Early and Recent History and Genealogical Records
of Many of the Representative Citizens
Church Denominational History
by Rev. Fayette Hurd
Churches in Springfield
First.—The organization of the First Baptist church in Springfield was due to the efforts of the Rev. B. McCord Roberts, at an earlier date, an able and eloquent minister of the Methodist Episcopal church, in which capacity he was at one time pastor of St. Paul's church. A change of views on the subject of baptism led to his baptism by immersion at Liberty Baptist church. Removing to Springfield, he Met with a few other Baptists in July, 1852, in a small brick house still standing on Olive street on the brow of the hill that overlooks the present Frisco depot. With him were united in forming the First Baptist church of Springfield, Benjamin F. Price, Nathaniel Robinson, Aaron Beckner, P. H. Edwards, John Young, William Phillips, Finella B. Caynor, Frances A. Allen, B. W. and Lucinda Henslee—eleven in all. The first services of the new church were held in this little house.
The next place of meeting was in a school house just east of Benton avenue, in the rear of W. C. Peck's late residence. Later was used the Temperance Hall, at the northeast corner of the Public Square and St. Louis street, and still later the Methodist house of worship. During the year 1860 they met in Rev. McCord Roberts' residence, from which they found what was hoped would bring them permanent release from their long condition of straitened quarters in a new house of worship, finished at the beginning of 1861. 
But these fond hopes, like many others indulged at that time, were soon dissipated when, in June, 1861, the building was taken possession of by the Federal authorities for military uses. It was occupied by both parties to the conflict for various purposes until its return to its owners, in 1868. After the battle of Wilson's Creek the Confederates used it as a hospital, and later as a storehouse. When the Federal forces gained possession of the city they used it as a hospital, afterwards as a home for Union refugees. For a time it was the headquarters of General Sanborn's bodyguard. A dramatic club gave occasional entertainments in it to raise funds to aid refugees.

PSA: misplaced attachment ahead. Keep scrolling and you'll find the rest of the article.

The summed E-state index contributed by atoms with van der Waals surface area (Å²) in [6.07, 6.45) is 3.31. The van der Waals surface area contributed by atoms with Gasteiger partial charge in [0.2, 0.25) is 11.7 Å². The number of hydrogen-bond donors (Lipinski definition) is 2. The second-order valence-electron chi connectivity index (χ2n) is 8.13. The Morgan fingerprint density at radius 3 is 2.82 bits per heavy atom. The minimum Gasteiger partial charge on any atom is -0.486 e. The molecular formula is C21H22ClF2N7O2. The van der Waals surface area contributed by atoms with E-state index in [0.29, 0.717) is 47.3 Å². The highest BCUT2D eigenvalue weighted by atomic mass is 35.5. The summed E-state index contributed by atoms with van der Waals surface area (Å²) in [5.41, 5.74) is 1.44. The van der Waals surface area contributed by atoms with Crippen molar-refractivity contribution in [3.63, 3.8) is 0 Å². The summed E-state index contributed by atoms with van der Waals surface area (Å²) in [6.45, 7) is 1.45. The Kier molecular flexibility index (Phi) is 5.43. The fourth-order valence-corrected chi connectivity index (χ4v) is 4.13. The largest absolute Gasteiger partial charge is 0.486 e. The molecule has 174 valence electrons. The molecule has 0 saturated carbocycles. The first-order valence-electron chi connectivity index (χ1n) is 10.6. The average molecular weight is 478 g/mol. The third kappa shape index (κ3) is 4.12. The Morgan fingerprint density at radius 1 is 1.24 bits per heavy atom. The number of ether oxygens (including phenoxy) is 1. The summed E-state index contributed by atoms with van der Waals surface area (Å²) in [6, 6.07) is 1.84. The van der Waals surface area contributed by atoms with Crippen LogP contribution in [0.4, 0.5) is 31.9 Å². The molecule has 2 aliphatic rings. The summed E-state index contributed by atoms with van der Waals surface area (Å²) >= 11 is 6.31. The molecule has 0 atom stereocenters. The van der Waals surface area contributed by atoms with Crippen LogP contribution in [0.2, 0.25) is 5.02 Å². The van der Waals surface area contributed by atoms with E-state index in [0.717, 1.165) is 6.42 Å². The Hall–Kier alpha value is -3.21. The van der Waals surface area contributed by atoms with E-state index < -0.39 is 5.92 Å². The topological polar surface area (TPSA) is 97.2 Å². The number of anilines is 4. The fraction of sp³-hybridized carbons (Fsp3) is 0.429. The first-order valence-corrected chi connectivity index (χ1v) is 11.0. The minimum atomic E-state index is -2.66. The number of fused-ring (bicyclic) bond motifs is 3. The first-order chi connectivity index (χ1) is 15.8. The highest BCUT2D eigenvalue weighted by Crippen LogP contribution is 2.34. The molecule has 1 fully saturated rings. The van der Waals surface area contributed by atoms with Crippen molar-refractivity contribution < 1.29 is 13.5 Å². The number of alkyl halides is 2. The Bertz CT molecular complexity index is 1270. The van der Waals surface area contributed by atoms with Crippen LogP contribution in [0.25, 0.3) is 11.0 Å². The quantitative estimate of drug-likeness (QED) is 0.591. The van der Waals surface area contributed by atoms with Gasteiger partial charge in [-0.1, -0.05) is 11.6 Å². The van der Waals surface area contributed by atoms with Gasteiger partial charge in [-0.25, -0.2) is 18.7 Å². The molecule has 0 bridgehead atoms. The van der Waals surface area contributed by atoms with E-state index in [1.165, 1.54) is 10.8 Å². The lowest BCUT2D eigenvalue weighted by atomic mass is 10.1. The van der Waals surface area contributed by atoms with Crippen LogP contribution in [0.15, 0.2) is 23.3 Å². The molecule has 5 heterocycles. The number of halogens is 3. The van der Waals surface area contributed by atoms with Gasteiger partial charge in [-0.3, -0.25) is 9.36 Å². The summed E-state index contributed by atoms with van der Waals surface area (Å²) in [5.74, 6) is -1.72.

Disorganized and scattered by the Civil war, when, in September, 1866, the work of reorganization was undertaken, but eighteen members could be gathered. Their house of worship had been greatly abused; the seats had been destroyed, the walls defaced, only the pulpit being left standing amid the general desolation. Much labor and expense were needed before the house could be thought fit for purposes of worship.
In 1882 there was some talk of a new building, but after careful study of the situation it was decided to repair the old house. A new front and a tower were added and a vestry and pastor's study built in the rear. The inside was thoroughly renovated, while the ladies of the church, at a total cost of four hundred dollars, carpeted the house and cushioned the pews. The repairs cost in all three thousand dollars.